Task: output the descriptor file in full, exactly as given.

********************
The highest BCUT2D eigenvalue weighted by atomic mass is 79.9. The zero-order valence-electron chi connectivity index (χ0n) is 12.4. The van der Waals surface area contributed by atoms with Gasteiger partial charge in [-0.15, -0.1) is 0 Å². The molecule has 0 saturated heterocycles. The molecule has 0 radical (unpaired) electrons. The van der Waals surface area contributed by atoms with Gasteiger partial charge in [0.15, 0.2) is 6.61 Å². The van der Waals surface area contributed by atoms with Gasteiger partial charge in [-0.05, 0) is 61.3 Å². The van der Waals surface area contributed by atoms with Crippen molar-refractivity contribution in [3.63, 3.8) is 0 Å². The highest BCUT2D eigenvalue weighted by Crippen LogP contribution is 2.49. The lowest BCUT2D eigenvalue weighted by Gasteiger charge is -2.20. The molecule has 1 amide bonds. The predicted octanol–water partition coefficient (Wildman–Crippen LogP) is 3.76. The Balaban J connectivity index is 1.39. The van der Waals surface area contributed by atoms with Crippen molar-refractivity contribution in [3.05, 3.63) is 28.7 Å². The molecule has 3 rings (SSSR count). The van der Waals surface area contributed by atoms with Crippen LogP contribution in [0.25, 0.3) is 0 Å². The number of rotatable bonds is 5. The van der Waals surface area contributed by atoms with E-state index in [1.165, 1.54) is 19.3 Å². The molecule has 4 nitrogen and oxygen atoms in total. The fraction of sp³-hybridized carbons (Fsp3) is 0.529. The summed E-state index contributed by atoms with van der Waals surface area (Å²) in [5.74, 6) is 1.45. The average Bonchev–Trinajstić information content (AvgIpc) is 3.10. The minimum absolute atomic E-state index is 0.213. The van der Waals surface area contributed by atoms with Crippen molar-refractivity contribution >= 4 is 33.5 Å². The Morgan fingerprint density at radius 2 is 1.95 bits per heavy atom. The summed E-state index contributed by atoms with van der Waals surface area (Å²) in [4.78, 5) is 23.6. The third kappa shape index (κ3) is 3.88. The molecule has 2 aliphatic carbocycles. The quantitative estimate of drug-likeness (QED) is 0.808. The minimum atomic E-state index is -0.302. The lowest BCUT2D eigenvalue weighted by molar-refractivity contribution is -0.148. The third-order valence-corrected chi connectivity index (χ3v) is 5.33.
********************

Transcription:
The highest BCUT2D eigenvalue weighted by atomic mass is 79.9. The zero-order valence-electron chi connectivity index (χ0n) is 12.4. The van der Waals surface area contributed by atoms with Gasteiger partial charge in [-0.15, -0.1) is 0 Å². The molecule has 0 saturated heterocycles. The molecule has 0 radical (unpaired) electrons. The van der Waals surface area contributed by atoms with Gasteiger partial charge in [0.15, 0.2) is 6.61 Å². The van der Waals surface area contributed by atoms with Gasteiger partial charge in [-0.05, 0) is 61.3 Å². The van der Waals surface area contributed by atoms with Crippen molar-refractivity contribution in [3.63, 3.8) is 0 Å². The highest BCUT2D eigenvalue weighted by Crippen LogP contribution is 2.49. The lowest BCUT2D eigenvalue weighted by Gasteiger charge is -2.20. The molecule has 1 amide bonds. The predicted octanol–water partition coefficient (Wildman–Crippen LogP) is 3.76. The Balaban J connectivity index is 1.39. The van der Waals surface area contributed by atoms with Crippen molar-refractivity contribution in [3.05, 3.63) is 28.7 Å². The molecule has 3 rings (SSSR count). The van der Waals surface area contributed by atoms with Crippen LogP contribution in [0.25, 0.3) is 0 Å². The number of rotatable bonds is 5. The van der Waals surface area contributed by atoms with E-state index in [1.165, 1.54) is 19.3 Å². The molecule has 4 nitrogen and oxygen atoms in total. The fraction of sp³-hybridized carbons (Fsp3) is 0.529. The summed E-state index contributed by atoms with van der Waals surface area (Å²) in [5.74, 6) is 1.45. The average Bonchev–Trinajstić information content (AvgIpc) is 3.10. The minimum absolute atomic E-state index is 0.213. The van der Waals surface area contributed by atoms with Crippen molar-refractivity contribution >= 4 is 33.5 Å². The Morgan fingerprint density at radius 2 is 1.95 bits per heavy atom. The summed E-state index contributed by atoms with van der Waals surface area (Å²) in [4.78, 5) is 23.6. The third kappa shape index (κ3) is 3.88. The molecule has 2 aliphatic carbocycles. The quantitative estimate of drug-likeness (QED) is 0.808. The minimum atomic E-state index is -0.302. The lowest BCUT2D eigenvalue weighted by molar-refractivity contribution is -0.148. The third-order valence-corrected chi connectivity index (χ3v) is 5.33.